Yamamoto Tsunetomo was a rōnin and monk of the mid-Edo period. After his death in 1719, one of his students compiled his sayings into a treatise on Bushido called Hagakure (“In the Shadow of Leaves”). Tsunetomo believed that a samurai must be quiet, selfless, rigorous, and fanatically devoted to service and duty. The highest good, Tsunetomo taught, is found in single-minded and self-effacing commitment to one’s craft. “Throughout your life advance daily,” he urged, “becoming more skillful than yesterday, more skillful than today. This is never-ending.” The master samurai never thinks he has succeeded.
Even Tsunetomo was not entirely rigid. “It is foolish,” he observed in a lighter moment, “to live within this dream of a world seeing unpleasantness and doing only things you do not like.” But “it is important never to tell this to young people,” he warned, “as it is something that would be harmful if incorrectly understood.”
Yet today the young see the message of self-indulgence everywhere. They learn that they can do as they like by simply adopting their teachers’ opinions. Want to skip class? No problem—do so in protest of gun violence or fossil fuels.
The higher one rises, in fact, the less is one obliged to stick to one’s real job. The whole point of index investing, for instance, is to move money away from the people who think they can predict the future. But Larry Fink, who, as the head of BlackRock, oversees many of the world’s largest index funds, has wants of his own. He wants to lecture his clients about “sustainability-integrated portfolios,” so he does. He wants to use his clients’ shareholder votes to promote his environmentalism, so he does.
“A company cannot achieve long-term profits without embracing purpose,” Fink writes in a recent letter to other CEOs, “purpose” being his corporate-speak euphemism for progressive activism. A company that lacks “purpose” is bound, in his view, to “hike prices ruthlessly,” “shortchange safety,” and “fail to respect its clients.” Sure, Fink’s belief in a link between profit and progressivism is just an article of faith. Sure, his depiction of any CEO who doesn’t share that faith as a lawless, price-gouging Gordon Gecko is ridiculous. Sure, it’s not even his money to begin with. But sound index investing is not nearly as gratifying as crusading, and, more than that, being seen to crusade, for social justice.
Last year 181 members of the Business Roundtable announced their “fundamental commitment” to “all” of their “stakeholders.” The CEOs who signed this statement cannot be blamed for trying to remind a spoiled and disenchanted public that well-functioning corporations solve problems and make life better for everyone. But talking about “stakeholders” invites confusion. Had the idea been to confirm that a company should develop useful products, treat customers and employees well, obey the law, and dabble in charity, no declaration about “stakeholders” would have been needed. A company seeking to generate returns for shareholders already had good reason to do each of these things. So although it praises “the free-market system,” the Roundtable’s statement can easily be seen, perhaps mistakenly, as endorsing the notion that a corporation is owned by society as a whole.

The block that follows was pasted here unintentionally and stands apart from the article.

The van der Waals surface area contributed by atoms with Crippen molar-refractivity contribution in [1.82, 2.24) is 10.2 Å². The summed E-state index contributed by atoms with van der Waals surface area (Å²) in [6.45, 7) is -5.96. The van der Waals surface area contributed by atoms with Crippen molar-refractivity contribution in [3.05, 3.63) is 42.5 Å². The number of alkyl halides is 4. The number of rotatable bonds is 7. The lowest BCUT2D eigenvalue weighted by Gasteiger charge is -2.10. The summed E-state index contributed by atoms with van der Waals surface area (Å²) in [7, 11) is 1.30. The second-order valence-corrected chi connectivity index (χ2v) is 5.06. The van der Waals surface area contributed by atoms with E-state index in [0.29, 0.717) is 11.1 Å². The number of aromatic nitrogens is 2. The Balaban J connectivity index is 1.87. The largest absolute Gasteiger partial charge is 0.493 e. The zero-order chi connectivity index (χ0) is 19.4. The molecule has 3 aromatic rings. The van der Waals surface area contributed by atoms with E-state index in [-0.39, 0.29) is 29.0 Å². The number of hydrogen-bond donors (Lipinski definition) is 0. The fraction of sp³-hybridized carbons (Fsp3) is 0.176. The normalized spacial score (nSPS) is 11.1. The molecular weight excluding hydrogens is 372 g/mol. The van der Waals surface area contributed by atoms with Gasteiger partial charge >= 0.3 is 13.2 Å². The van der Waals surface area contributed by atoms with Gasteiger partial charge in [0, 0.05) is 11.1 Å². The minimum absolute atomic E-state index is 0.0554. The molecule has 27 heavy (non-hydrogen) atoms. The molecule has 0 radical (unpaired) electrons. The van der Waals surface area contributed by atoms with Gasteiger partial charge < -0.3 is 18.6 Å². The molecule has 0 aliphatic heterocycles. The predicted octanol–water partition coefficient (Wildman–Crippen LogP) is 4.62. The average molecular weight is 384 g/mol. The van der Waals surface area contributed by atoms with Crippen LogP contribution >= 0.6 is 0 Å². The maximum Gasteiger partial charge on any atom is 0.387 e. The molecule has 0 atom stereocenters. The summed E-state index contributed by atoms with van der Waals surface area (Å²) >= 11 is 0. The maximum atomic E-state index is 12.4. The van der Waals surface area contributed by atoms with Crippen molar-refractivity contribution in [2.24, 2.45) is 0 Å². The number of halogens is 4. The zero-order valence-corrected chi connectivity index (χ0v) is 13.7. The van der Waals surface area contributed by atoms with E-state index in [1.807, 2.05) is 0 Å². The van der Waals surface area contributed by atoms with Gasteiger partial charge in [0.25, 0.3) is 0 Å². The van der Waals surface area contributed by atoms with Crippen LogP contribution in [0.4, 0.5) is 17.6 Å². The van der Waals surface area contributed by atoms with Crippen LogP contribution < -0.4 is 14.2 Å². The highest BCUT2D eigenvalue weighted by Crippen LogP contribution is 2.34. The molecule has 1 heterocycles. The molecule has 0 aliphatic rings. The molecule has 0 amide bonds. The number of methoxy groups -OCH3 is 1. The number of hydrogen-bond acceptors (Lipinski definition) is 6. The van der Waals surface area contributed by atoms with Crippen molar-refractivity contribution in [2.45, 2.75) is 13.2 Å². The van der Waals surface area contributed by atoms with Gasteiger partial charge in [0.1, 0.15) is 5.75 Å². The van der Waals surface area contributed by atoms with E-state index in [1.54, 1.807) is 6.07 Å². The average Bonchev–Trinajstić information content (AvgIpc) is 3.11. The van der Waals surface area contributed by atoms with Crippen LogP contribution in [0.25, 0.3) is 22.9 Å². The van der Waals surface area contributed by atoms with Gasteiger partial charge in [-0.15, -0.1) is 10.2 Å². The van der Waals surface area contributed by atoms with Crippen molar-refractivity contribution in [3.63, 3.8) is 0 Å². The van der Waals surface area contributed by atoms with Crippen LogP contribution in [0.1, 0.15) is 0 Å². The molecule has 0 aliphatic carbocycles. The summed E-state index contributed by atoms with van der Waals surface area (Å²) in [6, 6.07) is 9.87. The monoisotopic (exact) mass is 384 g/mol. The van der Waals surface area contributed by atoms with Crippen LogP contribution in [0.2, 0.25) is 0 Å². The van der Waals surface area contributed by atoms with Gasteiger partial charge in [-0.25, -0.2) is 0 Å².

Rest assured that “society” in this context will mean whoever shouts the loudest, and that no one shouts louder than subversive malcontents. They come in many forms. One is the proverbial protestor waving a bullhorn in a hapless barista’s face. Another is Senator Elizabeth Warren, who promptly wrote several of the Roundtable’s members, insisting that they endorse her bill to subject companies to various forms of political discipline. The common thread among the reformists, among those who claim to speak for “society” and “the people,” is a desire to get corporations out of the business of generating wealth for society and money for the many people who hold shares.
Of course, no trade strays farther from the job at hand than the movie trade. It’s understandable. If your product happens to make you famous, you might well mistake your fame for wisdom. The more prominent the actor, the more certain one may be that his Oscar speech will have nothing whatsoever to do with acting.
But at least Hollywood can, on occasion, make art. Andrew Dominik’s 2012 film Killing Them Softly is a darkly beautiful example. It is a great movie. One might even call it a great samurai movie. Jackie Cogan (Brad Pitt) is a hitman—an American samurai. He lives by a code no less than Tsunetomo did. Indeed, he, like Tsunetomo, is a kind of rōnin: he is a loner upholding the austere values of his order even as others—such as Mickey (James Gandolfini)—grow fat and careless.
Cogan completes three mob hits for $45,000. He meets a handler in a bar to collect. He learns that the bosses now intend to pay only $30,000. On a television beside the liquor, Barack Obama is giving his 2008 election victory speech. “Recession prices,” the handler says. He cautions Cogan to remember that they are in a “relationship” business. “Out of many, we are one!” Obama declares behind them. This line, the handler insists, is for Cogan.
Cogan does not buy it. “America is not a country,” he responds, his eyes narrowing. “It’s just a business.”
The viewer is meant to be repulsed by Cogan’s cynicism. But there is another way to see things. In the mob world, it’s Cogan who has played by the rules. He did the job; he did it without a fuss; he’s owed the agreed price. It’s the handler, meanwhile, who is using a false appeal to virtue to shirk responsibility.
America is just a business. Sure, it sounds harsh. But compared to what? In a fraying republic, “Stick to business” might be the soundest possible admonition.
Also published by Forbes.com on WLF’s contributer page.